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Monday, October 31, 2011

Beacon Power Bankrupted by Regulations

Beacon Power is a good example of a company going bankrupt due to interference by regulators. Beacon received a $45 million loan from the federal government. Meanwhile, regulatory agencies slashed the prices that Beacon could demand for their services and effectively squeezed the company dry:
As a regulated industry, utilities were only allowed to pay a fixed rate set by government regulators for Beacon's services, the DOE said. The rate was not high enough for the company to survive. (source)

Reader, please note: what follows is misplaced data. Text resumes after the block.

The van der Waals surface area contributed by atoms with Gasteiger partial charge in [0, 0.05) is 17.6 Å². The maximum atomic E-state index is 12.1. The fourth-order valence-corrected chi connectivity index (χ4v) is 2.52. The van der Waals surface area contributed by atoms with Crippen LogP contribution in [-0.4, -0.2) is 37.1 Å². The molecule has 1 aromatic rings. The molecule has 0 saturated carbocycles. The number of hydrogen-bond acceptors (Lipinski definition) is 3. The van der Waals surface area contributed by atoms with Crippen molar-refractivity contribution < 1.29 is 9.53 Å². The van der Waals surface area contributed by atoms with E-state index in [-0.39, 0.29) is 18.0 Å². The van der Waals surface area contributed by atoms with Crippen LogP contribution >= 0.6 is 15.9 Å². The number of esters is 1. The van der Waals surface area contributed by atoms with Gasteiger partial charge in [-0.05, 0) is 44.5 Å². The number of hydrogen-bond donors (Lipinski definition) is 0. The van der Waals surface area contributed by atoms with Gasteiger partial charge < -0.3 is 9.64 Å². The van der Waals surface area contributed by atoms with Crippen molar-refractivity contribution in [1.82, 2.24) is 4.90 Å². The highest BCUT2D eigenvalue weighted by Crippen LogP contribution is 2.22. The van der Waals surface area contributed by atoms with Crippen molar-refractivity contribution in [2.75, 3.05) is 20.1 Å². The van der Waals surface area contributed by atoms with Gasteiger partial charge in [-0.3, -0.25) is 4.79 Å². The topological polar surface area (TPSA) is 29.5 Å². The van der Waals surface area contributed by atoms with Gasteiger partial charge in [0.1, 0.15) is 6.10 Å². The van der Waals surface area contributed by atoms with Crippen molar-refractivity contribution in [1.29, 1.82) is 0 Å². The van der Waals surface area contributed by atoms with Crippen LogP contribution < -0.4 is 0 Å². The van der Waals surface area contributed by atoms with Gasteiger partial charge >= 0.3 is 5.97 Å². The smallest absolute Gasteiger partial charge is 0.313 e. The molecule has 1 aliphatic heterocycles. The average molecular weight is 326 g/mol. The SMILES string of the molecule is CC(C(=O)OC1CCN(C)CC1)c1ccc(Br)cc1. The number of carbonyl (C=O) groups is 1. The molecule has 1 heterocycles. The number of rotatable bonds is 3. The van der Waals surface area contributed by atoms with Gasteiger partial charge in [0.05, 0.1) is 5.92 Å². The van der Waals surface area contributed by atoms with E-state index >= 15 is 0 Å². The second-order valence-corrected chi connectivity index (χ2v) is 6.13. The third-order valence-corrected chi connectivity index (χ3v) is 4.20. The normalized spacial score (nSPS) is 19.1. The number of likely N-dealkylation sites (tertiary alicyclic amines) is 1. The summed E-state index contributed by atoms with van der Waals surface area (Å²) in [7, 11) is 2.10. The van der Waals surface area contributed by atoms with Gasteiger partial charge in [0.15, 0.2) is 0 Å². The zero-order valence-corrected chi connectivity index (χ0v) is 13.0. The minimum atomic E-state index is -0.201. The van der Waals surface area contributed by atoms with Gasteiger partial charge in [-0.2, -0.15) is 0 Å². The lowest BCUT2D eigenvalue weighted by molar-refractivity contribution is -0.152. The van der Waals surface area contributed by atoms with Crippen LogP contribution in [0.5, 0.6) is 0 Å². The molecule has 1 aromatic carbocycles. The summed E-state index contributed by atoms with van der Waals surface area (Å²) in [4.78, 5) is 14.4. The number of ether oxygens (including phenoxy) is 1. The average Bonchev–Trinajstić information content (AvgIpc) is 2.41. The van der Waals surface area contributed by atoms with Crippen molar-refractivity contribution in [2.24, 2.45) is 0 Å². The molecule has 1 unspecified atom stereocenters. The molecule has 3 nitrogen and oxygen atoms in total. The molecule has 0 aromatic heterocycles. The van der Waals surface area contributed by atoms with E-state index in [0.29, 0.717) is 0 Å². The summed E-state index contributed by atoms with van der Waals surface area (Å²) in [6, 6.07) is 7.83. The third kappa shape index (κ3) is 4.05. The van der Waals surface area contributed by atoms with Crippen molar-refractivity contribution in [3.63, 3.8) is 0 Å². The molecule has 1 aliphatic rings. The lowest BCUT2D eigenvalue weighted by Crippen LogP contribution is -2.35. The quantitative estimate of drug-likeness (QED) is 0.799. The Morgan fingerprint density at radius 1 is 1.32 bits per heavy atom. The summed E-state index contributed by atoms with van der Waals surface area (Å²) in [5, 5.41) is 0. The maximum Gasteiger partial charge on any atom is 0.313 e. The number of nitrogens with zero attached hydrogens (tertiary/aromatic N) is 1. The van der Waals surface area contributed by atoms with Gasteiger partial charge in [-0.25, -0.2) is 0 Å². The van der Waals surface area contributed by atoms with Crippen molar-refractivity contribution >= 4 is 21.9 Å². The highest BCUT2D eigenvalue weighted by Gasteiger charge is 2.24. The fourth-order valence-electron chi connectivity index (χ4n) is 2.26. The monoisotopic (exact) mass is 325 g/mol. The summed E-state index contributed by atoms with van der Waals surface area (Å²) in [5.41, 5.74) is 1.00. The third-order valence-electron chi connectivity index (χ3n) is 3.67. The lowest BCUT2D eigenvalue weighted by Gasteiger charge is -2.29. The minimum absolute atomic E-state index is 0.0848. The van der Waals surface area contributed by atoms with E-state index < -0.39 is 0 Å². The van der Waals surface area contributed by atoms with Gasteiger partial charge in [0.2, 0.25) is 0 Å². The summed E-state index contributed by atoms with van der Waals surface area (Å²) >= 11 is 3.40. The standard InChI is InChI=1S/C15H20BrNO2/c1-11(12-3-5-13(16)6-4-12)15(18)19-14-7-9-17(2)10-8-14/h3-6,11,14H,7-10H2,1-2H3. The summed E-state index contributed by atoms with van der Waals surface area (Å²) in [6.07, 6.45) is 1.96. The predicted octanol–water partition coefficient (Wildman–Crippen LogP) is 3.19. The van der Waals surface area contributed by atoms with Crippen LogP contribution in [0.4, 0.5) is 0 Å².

This is a clear demonstration that regulators do not know what is best for the energy market. The hidden cost of "low prices" and "rate regulation" is that companies margins are cut to the point that operations no longer bring in profits. At that point, it is more effective to close up shop and move to a different industry than it is to keep working in the same industry.

I say to you utilities regulators: Fie! Fie! Fie! Let the market decide what the price should be. The road to more expensive power is paved with your maladroit regulations. Sure you may push prices down in the short run with regulations, but when those companies go out of business as Beacon Power has, prices will go up.

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